By Sara Rajabova
Iran's deputy Oil Minister said that Iran will soon resume its oil swap operations in its northern oil terminal.
Roknoddin Javadi said that the resumption of the swap operations will strengthen Iran's oil industry and make the country's energy diplomacy more effective, Shana news agency reported.
"In order to prepare the necessary infrastructures for the resumption of these operations, numerous meetings have been held with the oil minister, and we have reached good results," Javadi, who is also the managing-director of the National Iranian Oil Company, said.
He said to that end, all necessary structures have been prepared and the development projects related to the plan are continuing without a hitch.
Javadi also said that the contracts need to be studied with regards to projects as they are being revised, adding that a new framework will be defined in the near future.
According to him, the projects of Iran Oil Terminals Company (IOTC) in northern Iran are going smoothly.
Javadi said that the NIOC subsidiaries will have more authority in decision-making and financial affairs.
Meanwhile, the IOTC Managing Director Pirouz Mousavi said that the construction of an oil pool in north of Iran will help the country increase its crude oil swap capacity.
Iran to introduce new oil contracts
Seeking to invite new investors, Iran is expected to define new frameworks for its oil contracts in the next six months, an Iranian official said.
The petroleum industry has already identified the shortcomings of the existing contracts, a member of the oil ministry appointed for revising oil contracts said.
"It seems that the existing contracts cannot meet the expectations of domestic and foreign investors and contractors, so we need to reconsider them," Gholam-Reza Manouchehri said.
Manouchehri said that oil and gas fields require certain measures to continue production.
"It has been often observed that production from hydrocarbon fields within the framework of buyback contracts stops once the project is given to the contractor, since the contractor has no more obligations at that point," he said.
Manouchehri also said that Iranian Oil Minister Bijan Namdar Zanganeh had ordered the review of contracts in the oil industry in order to make the contractors more committed and also to attract investors.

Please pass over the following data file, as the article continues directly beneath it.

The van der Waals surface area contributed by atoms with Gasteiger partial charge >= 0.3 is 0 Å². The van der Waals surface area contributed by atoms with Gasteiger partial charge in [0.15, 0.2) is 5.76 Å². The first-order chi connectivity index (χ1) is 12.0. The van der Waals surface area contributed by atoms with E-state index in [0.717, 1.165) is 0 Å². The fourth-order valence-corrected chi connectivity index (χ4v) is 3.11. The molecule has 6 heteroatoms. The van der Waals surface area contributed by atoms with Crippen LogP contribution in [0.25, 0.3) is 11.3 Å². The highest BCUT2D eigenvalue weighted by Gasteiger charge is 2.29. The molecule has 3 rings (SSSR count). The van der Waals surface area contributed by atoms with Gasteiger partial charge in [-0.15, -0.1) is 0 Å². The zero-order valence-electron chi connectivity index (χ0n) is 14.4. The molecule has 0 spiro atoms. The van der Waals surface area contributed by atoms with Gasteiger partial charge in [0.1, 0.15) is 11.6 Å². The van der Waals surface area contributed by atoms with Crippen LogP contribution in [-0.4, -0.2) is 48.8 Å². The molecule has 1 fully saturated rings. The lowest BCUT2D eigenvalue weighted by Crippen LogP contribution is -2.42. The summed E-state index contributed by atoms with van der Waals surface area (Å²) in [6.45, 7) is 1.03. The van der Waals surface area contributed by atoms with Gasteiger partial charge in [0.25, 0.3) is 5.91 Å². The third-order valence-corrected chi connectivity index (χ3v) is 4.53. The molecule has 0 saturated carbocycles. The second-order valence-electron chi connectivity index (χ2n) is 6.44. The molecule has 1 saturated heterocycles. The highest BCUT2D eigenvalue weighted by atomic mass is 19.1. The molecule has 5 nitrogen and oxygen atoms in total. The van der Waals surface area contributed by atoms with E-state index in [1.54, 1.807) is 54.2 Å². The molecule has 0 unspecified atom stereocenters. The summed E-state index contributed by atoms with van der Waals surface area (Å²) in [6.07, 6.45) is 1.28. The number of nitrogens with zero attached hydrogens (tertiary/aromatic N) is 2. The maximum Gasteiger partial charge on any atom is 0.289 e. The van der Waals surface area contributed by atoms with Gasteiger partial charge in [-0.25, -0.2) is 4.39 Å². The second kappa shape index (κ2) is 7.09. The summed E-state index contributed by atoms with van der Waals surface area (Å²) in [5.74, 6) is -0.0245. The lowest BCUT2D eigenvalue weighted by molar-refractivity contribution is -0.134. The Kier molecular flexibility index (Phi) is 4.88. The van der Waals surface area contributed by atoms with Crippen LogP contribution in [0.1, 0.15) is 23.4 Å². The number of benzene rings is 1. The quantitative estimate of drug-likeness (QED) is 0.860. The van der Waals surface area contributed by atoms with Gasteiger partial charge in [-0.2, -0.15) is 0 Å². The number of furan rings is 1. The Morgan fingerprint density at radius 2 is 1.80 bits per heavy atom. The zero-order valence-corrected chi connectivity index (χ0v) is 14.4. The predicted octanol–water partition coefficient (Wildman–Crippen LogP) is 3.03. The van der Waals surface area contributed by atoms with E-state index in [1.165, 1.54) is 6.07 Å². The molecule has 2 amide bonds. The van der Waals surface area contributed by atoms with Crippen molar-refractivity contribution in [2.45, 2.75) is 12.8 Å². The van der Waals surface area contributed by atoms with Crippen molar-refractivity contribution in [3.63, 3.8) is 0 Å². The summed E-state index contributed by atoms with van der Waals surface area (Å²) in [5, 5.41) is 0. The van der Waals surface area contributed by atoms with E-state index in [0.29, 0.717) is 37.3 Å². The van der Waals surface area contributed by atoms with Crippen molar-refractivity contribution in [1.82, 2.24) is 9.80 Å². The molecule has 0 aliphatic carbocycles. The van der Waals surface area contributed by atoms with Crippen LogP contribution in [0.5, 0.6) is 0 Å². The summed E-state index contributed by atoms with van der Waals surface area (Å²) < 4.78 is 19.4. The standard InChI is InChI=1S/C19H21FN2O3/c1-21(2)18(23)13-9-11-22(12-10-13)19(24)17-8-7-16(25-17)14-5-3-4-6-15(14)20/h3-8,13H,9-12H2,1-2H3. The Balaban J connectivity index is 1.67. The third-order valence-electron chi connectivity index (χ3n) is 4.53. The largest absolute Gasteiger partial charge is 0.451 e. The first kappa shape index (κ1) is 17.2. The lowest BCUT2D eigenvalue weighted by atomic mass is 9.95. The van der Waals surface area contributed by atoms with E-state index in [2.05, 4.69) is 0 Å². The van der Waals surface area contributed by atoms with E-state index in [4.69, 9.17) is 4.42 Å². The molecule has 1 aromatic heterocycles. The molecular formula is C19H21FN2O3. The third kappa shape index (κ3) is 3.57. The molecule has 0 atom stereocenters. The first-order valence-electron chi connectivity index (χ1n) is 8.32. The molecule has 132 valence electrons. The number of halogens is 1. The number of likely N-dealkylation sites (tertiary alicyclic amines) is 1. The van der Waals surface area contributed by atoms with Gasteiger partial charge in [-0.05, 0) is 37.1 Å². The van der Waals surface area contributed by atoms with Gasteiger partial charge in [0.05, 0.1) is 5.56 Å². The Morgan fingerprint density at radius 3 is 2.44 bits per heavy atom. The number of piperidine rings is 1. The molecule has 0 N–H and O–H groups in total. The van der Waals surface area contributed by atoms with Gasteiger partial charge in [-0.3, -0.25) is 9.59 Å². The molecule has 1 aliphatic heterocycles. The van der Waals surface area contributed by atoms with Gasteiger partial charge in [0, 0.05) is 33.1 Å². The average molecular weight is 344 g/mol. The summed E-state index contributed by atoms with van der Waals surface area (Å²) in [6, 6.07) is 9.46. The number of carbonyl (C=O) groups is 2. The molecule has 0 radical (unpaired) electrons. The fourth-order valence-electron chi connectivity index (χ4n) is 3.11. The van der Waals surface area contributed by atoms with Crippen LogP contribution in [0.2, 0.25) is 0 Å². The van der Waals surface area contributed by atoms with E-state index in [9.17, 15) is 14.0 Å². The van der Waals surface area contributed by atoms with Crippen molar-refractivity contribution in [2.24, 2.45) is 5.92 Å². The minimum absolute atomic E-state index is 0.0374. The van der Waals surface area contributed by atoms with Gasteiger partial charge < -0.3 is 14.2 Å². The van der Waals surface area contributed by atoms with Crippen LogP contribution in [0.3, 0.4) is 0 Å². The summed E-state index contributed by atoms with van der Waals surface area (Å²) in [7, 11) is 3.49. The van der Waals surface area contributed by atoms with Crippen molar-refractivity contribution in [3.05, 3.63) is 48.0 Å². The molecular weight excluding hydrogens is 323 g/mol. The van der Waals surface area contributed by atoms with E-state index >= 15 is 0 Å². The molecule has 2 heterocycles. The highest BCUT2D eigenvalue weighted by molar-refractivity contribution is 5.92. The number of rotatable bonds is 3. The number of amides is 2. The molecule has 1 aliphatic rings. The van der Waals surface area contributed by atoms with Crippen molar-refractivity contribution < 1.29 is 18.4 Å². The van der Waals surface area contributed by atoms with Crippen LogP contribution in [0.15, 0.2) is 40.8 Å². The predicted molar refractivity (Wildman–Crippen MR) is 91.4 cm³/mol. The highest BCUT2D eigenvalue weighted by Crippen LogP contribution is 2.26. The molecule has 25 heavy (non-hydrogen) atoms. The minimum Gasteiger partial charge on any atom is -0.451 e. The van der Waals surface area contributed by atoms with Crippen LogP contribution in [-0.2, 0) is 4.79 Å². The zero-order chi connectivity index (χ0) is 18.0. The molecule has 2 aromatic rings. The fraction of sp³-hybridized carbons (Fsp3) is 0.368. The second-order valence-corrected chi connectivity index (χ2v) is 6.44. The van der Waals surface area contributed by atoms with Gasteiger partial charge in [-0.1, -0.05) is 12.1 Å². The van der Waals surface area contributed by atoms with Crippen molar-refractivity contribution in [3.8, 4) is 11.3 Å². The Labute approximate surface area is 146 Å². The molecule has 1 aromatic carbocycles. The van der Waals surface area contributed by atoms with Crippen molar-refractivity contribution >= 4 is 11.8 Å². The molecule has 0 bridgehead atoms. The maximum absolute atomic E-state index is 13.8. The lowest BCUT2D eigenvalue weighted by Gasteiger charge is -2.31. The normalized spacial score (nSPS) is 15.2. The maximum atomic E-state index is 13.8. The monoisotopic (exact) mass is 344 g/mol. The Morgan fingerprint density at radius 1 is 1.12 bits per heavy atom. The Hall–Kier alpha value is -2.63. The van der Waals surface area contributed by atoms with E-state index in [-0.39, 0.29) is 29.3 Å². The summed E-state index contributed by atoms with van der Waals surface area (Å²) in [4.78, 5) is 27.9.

Pointing to the diversity of oil and gas fields in Iran, Manouchehri said that the presence of foreign companies in Iran's old and deep fields like those in the Caspian Sea requires international appeal.
"Moreover, the attractions should be different. For example, shared fields must be more attractive than the independent ones," Manouchehri said.
He said that during the revision of the oil contracts, the pivotal and positive points that can be found in the oil contracts signed in Iraq, Kuwait, Saudi Arabia and Venezuela will be studied and used if they do not violate Iran's national interests.
Manouchehri said that the framework of Iran's new oil contracts would be attractive and foreign companies would warmly welcome it if sanctions are lifted.
Following the reduction of tensions between Iran and the international community as a result of the nuclear talks, foreign companies expressed readiness to return to the country if sanctions are lifted.
Lukoil Oil Company said recently that it is considering participation in oil and gas projects in Iran in case of international sanctions relief.
Iran is one of the world's biggest oil and gas exporters and its economy is heavily dependent on energy revenues.
Crude reserves in Iran are estimated at 155 billion barrels, while gas reserves stand at 33.1 trillion cubic meters.
International sanctions have hampered Tehran's ability to deliver its crude oil to the market and receive payment.
According to the latest Platts survey of OPEC production for November 2012, Iran's oil production has fallen dramatically from an average 3.7 million barrels a day in 2011 to 2.7 million.
The United States and the European Union imposed sanctions on Iran's oil and financial sectors with the goal of preventing other countries from purchasing Iranian oil and conducting transactions with the Central Bank of Iran.
Iran's crude oil is subject to a European Union embargo that started on July 1, 2012.
The sanctions also bar EU insurance firms from covering Iran's exports.